Major Guilt and Buckets of Tears 16

It is either already or almost Thursday in much of the world so instead of Wordless Wednesday I share this post inspired by Breathe In Now « Try Defying Gravity.

Mistakes Made, Opportunities Missed and Guilt

I still cry sometimes over all the mistakes made and the opportunities missed. I think it is a common parental condition that comes with the autism spectrum diagnosis. I usually try to avoid talking about it publicly because I know my daughter hates to see me cry, not because she does not care, but because she cares too much. The diagnosis does not bring the tears in my case, the guilt does. All the years we failed to understand her and caused her life to be more of a struggle than it should have been bring tears.

Opportunities Missed: More Understanding, More Family Time, and More Travel

There are buckets of tears for opportunities that we missed, not for more therapy, but for more understanding, for more family time including travel that included consideration of her sensory sensitivities. The tears flow over the visits to Georgia never taken to visit my family after disastrous travel experiences due to our lack of understanding of transitional and sensory difficulties. I flew to Dad’s funeral alone when she was fourteen months old for this reason and to Mom’s bedside as she lay dying, alone again, for the same reason. I cry for all the times I failed to adequately explain to family and friends how much I wanted to be there and why I could not.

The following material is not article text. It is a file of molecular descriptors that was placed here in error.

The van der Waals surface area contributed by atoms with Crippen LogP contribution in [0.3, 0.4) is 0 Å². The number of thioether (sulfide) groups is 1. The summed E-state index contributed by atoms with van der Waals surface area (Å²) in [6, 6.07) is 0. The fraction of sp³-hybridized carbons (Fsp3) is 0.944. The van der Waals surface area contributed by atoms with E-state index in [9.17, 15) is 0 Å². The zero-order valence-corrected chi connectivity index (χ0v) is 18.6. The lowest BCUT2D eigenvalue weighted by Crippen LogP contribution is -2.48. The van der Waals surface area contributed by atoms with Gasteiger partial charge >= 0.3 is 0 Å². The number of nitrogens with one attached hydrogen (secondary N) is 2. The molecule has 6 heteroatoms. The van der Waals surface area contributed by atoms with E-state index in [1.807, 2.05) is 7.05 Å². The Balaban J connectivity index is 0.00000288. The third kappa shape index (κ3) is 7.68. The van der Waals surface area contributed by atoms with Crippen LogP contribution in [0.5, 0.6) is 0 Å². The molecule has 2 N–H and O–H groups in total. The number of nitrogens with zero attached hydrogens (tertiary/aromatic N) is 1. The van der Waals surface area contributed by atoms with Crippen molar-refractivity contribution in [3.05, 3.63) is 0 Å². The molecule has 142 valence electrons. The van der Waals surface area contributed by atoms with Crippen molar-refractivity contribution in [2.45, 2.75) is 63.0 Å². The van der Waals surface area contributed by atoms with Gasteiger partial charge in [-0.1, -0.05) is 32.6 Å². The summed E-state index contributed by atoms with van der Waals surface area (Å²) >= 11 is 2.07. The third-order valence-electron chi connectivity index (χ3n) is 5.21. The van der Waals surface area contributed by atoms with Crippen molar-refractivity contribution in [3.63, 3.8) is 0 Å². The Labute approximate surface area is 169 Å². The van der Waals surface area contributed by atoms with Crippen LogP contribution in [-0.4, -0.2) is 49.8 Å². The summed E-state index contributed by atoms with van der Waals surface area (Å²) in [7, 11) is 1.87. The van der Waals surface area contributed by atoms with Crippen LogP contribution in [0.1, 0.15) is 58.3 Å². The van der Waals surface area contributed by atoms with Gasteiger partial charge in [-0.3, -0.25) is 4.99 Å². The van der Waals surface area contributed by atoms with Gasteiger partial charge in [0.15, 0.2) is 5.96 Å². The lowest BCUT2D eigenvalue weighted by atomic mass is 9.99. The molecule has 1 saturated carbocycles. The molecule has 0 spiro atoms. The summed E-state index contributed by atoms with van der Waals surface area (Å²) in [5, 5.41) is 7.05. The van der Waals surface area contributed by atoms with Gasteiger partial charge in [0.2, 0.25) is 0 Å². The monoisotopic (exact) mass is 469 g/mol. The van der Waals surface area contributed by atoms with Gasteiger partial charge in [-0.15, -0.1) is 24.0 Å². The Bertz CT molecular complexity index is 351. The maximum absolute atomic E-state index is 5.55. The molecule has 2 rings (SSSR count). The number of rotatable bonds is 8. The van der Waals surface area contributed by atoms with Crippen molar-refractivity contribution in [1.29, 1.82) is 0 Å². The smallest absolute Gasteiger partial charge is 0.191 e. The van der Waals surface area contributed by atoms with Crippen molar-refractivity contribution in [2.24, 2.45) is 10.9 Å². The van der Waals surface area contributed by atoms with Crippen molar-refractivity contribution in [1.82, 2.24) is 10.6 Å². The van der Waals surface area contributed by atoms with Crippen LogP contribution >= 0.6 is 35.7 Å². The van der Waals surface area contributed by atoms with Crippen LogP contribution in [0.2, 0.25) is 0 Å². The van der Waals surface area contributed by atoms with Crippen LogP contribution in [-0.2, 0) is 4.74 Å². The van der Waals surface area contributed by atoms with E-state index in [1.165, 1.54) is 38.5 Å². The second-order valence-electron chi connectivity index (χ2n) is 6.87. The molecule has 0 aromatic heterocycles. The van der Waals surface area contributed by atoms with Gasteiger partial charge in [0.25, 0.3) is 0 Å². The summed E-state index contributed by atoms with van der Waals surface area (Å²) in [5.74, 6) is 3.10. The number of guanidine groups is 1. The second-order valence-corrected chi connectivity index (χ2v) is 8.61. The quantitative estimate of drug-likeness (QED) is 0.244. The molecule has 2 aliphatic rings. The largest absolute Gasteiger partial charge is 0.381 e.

Others’ Lack of Understanding and Condemnation Including Doctors

Rivers of tears fall when I remember all the times I failed to protect her from others’ lack of understanding and from their condemnation of her and us. I cry for all the years we allowed doctors to treat her like a lab rat instead of a child with a big heart. I cry for the years we treated her differences like they are something to be ashamed of when they are not.

Seeing Her Heart

More tears for every time people have let her down and I have failed to call them on it. Many still do not see the heart of my delightful child who is now a wonderful teenager, soon to spread her wings as she blossoms into an exceptional young woman. I cry because I cannot get all those wasted opportunities back.

Cherishing Now

The best I can do is cherish the time we have today and hope and pray for more joy in her life in all of her tomorrows.  I encourage her as she shares her story, and I work to educate others so other little girls and their families benefit from our mistakes.  I work on forgiving myself and others, as I hope and pray for a future where acceptance and kindness are the norm regardless of people’s differences. I also pray everyday asking God to send his angels to watch over my family and to help heal the world.  I am grateful for the Delightfully Different Life I get to share and for the opportunity to educate others.

Trust Is a Fragile Thing 14